It’s Hard to Keep a Bear From Being a Bear - UPDATE April 10, 2020

Last evening, "Happy Cub" caught Tasha being a bear and biting bark. Tasha biting barkTasha biting barkI suspect it is cedar bark because that is the only kind of bark I’ve seen them strip for bedding, and there are cedars in the enclosure. Good catch on the camera. They use it for spring beds out of the den and for bedding in dens.

Robin with earthwormRobin with earthwormYesterday, 9 robins searched for food in the snow free area beside the WRI, and crows were behaving the same in other open patches. I had no idea what they were after. Then a male robin revealed the secret. Earthworms, of course! I just didn’t think they’d be up yet. I suspect some ground thawed with temperatures as high as 54°F. And maybe they got caught up on the surface by the cold that came with the snow storm a couple nights ago. Who knows, but they were catching earthworms on the surface here.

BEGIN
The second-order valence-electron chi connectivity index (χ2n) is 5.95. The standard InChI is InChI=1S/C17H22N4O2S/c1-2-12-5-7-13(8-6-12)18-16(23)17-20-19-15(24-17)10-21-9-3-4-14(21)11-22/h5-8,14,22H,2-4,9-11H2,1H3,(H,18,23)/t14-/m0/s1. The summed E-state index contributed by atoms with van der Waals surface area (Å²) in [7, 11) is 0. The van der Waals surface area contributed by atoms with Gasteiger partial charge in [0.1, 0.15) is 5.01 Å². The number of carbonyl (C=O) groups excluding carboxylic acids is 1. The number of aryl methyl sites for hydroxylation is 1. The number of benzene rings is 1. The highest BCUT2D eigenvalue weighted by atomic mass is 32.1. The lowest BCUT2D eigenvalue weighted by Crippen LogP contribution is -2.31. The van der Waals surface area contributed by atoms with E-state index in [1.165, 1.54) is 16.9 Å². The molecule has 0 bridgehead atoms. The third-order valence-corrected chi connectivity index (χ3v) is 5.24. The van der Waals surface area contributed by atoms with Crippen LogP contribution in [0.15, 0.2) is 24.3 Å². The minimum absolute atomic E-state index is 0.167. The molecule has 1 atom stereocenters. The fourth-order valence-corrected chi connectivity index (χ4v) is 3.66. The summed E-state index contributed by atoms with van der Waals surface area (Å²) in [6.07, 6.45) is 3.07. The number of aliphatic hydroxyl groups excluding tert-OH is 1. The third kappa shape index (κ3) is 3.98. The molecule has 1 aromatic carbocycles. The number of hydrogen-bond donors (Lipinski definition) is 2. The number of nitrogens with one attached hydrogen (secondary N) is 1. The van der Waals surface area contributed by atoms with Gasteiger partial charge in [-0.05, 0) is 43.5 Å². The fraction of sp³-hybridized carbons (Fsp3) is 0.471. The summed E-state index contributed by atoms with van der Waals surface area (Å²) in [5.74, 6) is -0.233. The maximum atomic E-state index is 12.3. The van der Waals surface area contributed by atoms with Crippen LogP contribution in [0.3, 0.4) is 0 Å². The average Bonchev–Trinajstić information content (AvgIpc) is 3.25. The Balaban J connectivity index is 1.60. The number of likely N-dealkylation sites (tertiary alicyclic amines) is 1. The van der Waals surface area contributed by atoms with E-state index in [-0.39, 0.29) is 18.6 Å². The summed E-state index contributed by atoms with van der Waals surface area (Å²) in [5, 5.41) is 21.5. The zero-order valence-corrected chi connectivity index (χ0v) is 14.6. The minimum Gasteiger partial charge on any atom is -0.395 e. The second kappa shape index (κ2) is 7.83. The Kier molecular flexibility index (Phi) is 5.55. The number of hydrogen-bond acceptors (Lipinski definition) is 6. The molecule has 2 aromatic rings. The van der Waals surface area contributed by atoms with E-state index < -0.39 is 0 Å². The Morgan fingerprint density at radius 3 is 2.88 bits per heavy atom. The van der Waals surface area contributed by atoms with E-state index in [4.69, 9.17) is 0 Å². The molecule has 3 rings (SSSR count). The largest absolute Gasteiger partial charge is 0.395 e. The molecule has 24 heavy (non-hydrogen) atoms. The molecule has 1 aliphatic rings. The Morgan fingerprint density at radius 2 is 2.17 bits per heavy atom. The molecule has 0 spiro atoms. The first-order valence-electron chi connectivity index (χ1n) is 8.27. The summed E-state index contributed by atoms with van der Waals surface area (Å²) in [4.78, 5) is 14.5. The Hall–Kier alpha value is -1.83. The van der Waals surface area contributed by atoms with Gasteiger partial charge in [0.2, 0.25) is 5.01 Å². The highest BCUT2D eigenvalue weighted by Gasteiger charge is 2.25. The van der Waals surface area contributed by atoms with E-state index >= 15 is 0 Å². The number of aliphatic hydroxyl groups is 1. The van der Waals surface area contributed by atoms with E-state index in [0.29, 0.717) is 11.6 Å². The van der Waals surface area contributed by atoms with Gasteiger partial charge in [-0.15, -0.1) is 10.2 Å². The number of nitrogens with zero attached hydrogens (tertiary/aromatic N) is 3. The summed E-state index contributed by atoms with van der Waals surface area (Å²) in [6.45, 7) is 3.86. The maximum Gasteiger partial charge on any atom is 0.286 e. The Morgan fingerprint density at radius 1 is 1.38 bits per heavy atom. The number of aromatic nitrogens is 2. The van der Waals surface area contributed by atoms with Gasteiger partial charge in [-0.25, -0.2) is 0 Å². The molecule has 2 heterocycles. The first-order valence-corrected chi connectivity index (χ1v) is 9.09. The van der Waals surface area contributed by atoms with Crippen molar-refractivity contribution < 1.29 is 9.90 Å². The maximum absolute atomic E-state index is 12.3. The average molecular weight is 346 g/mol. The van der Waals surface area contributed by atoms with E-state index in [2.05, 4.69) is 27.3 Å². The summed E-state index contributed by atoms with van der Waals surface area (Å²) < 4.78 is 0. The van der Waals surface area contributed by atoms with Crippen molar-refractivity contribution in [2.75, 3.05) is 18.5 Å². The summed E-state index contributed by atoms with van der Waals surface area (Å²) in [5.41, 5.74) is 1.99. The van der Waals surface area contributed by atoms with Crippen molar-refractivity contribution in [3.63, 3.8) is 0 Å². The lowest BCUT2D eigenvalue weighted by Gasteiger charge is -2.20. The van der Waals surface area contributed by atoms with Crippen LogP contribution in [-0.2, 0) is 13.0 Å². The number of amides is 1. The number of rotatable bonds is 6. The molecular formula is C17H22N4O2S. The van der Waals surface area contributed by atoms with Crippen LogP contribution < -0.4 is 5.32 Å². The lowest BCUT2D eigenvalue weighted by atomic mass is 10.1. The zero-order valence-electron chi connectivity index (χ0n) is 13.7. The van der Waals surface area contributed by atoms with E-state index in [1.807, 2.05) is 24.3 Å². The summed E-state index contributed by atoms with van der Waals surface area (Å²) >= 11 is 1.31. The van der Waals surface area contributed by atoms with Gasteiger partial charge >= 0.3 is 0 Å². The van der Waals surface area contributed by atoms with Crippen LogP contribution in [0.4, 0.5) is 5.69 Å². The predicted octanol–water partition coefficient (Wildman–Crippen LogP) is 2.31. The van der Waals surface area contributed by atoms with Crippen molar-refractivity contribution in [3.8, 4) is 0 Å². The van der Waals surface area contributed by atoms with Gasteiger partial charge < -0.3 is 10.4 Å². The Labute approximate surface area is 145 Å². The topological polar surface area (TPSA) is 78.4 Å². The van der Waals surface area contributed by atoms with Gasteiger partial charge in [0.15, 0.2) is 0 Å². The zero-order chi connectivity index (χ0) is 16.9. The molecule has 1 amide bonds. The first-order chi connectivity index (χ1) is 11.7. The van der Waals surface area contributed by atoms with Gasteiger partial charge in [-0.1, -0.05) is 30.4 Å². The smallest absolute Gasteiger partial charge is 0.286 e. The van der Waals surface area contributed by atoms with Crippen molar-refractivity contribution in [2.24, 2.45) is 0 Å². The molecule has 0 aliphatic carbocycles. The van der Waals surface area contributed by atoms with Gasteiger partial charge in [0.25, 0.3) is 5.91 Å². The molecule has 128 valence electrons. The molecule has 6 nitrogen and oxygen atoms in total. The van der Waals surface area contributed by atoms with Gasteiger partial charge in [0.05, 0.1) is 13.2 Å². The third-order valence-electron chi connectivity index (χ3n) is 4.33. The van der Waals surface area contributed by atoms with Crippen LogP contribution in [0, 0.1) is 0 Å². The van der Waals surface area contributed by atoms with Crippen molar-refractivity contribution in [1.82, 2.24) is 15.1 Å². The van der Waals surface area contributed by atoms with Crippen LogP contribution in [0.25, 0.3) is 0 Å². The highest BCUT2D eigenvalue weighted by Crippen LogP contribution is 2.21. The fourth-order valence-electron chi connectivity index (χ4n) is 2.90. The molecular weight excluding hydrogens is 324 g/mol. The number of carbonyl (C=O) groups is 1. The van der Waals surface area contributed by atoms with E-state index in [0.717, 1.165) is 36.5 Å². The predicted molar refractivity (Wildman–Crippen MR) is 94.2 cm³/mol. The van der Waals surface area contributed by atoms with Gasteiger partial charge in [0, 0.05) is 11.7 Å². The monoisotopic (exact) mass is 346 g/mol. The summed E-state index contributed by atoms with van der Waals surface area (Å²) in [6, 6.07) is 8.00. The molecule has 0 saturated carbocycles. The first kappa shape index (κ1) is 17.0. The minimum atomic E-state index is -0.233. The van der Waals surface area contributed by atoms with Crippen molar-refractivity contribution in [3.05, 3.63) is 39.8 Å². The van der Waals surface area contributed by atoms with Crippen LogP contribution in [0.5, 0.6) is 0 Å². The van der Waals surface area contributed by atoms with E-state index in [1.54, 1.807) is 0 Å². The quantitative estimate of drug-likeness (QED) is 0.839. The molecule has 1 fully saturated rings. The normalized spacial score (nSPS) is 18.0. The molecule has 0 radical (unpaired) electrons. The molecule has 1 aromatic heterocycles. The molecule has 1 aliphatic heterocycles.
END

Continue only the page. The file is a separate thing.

A sign of spring is catkins, an early bear food, developing on quaking aspen trees and willow bushes.

The biggest eye-bugging event today was a mature bald eagle flying in close to the window fully spreading its wings so I was looking at the underside of 6-7 feet of vertical wings wheeling in a sharp turn within 6 feet of my desk window. I was on the phone and not ready. I’d been wondering where the suet was disappearing to. I think the eagle was looking for suet. The camera is at the ready if an eagle ever gives another chance.

Willow catkinsWillow catkins Quaking aspen catkinsQuaking aspen catkins

It was peaceful to see deer lying on the bare ground chewing their cuds in the yard like I used to see and hear while accompanying deer. The yard here is typical of the places the deer selected back in the old study (1977-1980). Chewing probably interferes with their ability to hear predators, so they selected fairly open upland locations with good visibility all around.

Deer restingDeer resting at WRI Deer resting with Lynn 1979Deer resting with Lynn in 1979

Thank you for all you do.
Lynn Rogers, Biologist, Wildlife Research Institute and North American Bear Center